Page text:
Now we've got some legs on this guy. Again, note that they're in a walking position, not a normal standing one...There are some things I have to point out about this...I didn't draw a black line along the bottom of the foot because I need that bottom row of pixels to show a foot and your eye draws an imaginary line from the left black pixel to the right black pixel on the leg anyway (if you read the earlier Part, you already know this...If not, go read it). The character's right leg (the one that's forward) doesn't go straight down, but it goes in a bit...The reason for this is in the animation process. If you had the legs just go straight down when they were forwards, and straight up when they were back, the character would just look like he was stomping left and right as he went along...By curving the leg in a bit, it gives them a more natural look to their walk. The leg that's back is just a row of pixels basically. Right now it looks like a stubby hip of some sort...We're going to show that that leg is back when we get into the colors. Also note that the waist is NOT a straight line, it curves, and the legs go up into the yellow guide to connect to it...This is because it's a top down view. A big mistake people do is have a straight waist...It stiffens the character out a lot and gives a sort of cardboard cut-out look, which looks really bad. Curving the line a bit gives them a little more depth, like looking down at a cylinder (think 3d again).

Making A Sprite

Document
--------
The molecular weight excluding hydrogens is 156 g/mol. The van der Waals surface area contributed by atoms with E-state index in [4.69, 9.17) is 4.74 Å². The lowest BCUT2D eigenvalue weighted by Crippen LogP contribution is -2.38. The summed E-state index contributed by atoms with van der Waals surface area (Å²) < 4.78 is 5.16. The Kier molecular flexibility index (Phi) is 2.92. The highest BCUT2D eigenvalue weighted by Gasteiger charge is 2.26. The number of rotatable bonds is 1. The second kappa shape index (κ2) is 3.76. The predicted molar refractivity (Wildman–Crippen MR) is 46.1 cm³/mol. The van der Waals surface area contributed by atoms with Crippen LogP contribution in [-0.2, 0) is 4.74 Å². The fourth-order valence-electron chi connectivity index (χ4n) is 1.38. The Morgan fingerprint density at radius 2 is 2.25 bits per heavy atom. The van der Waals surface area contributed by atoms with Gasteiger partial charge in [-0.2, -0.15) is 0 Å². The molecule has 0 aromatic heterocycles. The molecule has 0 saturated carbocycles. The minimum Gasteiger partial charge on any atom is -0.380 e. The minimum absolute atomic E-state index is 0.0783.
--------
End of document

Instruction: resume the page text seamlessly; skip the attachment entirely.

Now he's finally got hair. Hair is something you'll probably spend the most time on...A single pixel can mess up the hair, or make it look great, so you'll be juggling pixels constantly trying to get a good shape. This guy will just have hair that goes to the side...I threw in a missing pixel in the top of his hair to give him parted hair, just for demonstration, heh...Note that his hair doesn't completely cross his face with a black line...With a full black line, it can start to separate the hair from the head too much (like how the torso and legs look like separate segments), so sometimes you want to just use color separation to split it up. I did use a bit of black under the parts that flop down because I want to show that they come out away from his head and aren't slicked down with gel or anything. The general hairline is as from from the eyes as the jaw is, there's a one pixel row dividing them. It's not mandatory as different characters will have different hairstyles, but it's just a guide to go with for starting. At first you'll probably want to be working with color AND black at the same time on the hair to figure out where you don't need black pixels dividing things, because it's easier to tell...I've made a couple zillion sprites so I just do the outline and figure it out in my head, heheh...This guy's hair goes right up to the top of the sprite, but not every sprite has to...Short people or kids wouldn't, nor would bald people because the actual head only goes up a pixel or two under the hair. Of course, if you had shorter people or kids, you'd probably mess with all the proportions and give only 4 pixels for the body instead of 6.